The Washington PostDemocracy Dies in Darkness

Opinion Can Democrats make protecting democracy matter in 2022? This candidate says yes.

Josh Shapiro is running for governor of Pennsylvania after serving as the state's attorney general. (Matt Rourke/AP)
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Some Democrats have taken to suggesting that highlighting the GOP abandonment of democracy — and vowing to use one’s position to guard against it at all costs — might be devolving into one of those dreaded “process” issues that voters don’t care much about.

Josh Shapiro, the Pennsylvania attorney general who is running for governor this year, is not one of those Democrats.

Shapiro is set to roll out a new blueprint for protecting democracy on Thursday, the first anniversary of Jan. 6. His campaign is a test for whether a gubernatorial candidate can make the vow to employ institutional power in defense of democracy into an issue that motivates voters.

“Democracy and voting rights are on the ballot this year,” Shapiro told me. “We need a patriotic plan to defend our democracy. And that’s why it’s the first plan we are releasing in this campaign.”

Pennsylvania is a ripe place for such an effort. It was ground zero in Donald Trump’s effort to steal the 2020 election, with the sitting president pressuring the state’s legislators to invalidate Joe Biden’s Pennsylvania electors, and dozens of House Republicans voting against counting them.

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What’s more, the leading GOP candidates for governor in Pennsylvania have variously lent support to the “Stop the Steal” rally that led to the Jan. 6 insurrection, pushed lurid absurdities about voter fraud, and endorsed phony audits of the 2020 results.

Pennsylvania, says Shapiro, “has really become the epicenter of the battle for our democracy.”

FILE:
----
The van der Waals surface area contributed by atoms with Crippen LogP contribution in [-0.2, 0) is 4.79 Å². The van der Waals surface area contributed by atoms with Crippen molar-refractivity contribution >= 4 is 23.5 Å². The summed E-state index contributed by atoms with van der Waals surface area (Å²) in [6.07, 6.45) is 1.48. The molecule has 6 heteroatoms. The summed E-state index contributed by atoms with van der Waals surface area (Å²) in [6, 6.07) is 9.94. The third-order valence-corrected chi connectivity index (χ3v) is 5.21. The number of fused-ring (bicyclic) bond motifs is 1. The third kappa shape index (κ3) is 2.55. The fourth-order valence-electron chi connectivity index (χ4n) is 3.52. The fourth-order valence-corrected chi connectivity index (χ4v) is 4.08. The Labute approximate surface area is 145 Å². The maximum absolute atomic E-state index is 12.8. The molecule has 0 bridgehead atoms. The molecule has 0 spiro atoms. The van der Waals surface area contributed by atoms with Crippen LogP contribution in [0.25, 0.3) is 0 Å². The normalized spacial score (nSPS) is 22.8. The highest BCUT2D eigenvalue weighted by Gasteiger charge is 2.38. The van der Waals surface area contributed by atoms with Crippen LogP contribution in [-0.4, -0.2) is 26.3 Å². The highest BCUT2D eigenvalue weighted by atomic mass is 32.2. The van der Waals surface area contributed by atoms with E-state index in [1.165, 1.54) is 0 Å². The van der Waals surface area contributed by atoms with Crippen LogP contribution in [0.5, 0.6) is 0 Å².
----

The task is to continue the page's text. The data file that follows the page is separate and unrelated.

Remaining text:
Against that murderers’ row of Trumpist wannabes, Shapiro is rolling out a new democracy plan. It includes a vow to veto any restrictions on vote-by-mail, to appoint elections officers who are committed to nonpartisan election administration, and to implement state-funded audits for each county to preclude private or partisan efforts to hijack the process.

The plan would also make voting easier with automatic voter registration, same-day voter registration through Election Day, and extended early in-person voting, among many other things.

Shapiro, unlike some other Democrats, appears eager to sharpen this contrast as aggressively as possible.

“Every single one of my opponents would sign bills undermining voting rights,” Shapiro told me. “I will veto any bill that restricts voting rights here in the Commonwealth.”

There’s an opportunity to argue that the stakes are even higher than this. The legislature in Pennsylvania will likely be controlled by Republicans next year — and in the aftermath of the 2024 presidential race — which means a Democratic governor will be a crucial bulwark against an effort to send rogue presidential electors if a Democrat wins the state in 2024.

At a time when some Democrats are already hinting that Jan. 6 is not a motivator of voters, Shapiro says he sees the possibility of an attempted coup rerun very much as an opportunity to galvanize them.

“My opponents have made clear that they will appoint secretaries of state who are beholden to the former president,” Shapiro told me. “The stakes could not be higher right now. And it starts with who you appoint as secretary of state.”

At a time of increasing GOP radicalization and infatuation with Trump, Shapiro noted the GOP legislature might try to manipulate the process by, say, passing a new law exerting additional control over sending presidential electors.

“The only thing stopping them from changing the certification process here in Pennsylvania would be my veto pen,” Shapiro said.

Of course, in the Virginia gubernatorial race, Democrat Terry McAuliffe tried to argue that Republican Glenn Youngkin would pose a similar threat to democracy, and lost. But this case is different.

First, Pennsylvania did see a concerted effort to flip the election, and Virginia didn’t. Second, as attorney general, Shapiro was in the thick of that battle, and is known statewide for having played that role.

At any rate, Shapiro appears willing to try to make the issue into a central one in the race.

“As I travel across the Commonwealth, Pennsylvanians are really worried about a lot right now, from covid to the economy to their kid’s education,” Shapiro says. “They should not have to worry about the instability of our democracy, too.”

“I see defending democracy as the very foundation for making progress on other issues that I know Pennsylvanians care about,” he added.

In this telling, the way to make the future of democracy matter viscerally for voters is to connect it to the possibilities for progress on other issues facing their lives, and even more broadly, to the prospects for maintaining a stable society. And to treat the fate of free and fair elections with the genuine and heartfelt conviction it deserves.

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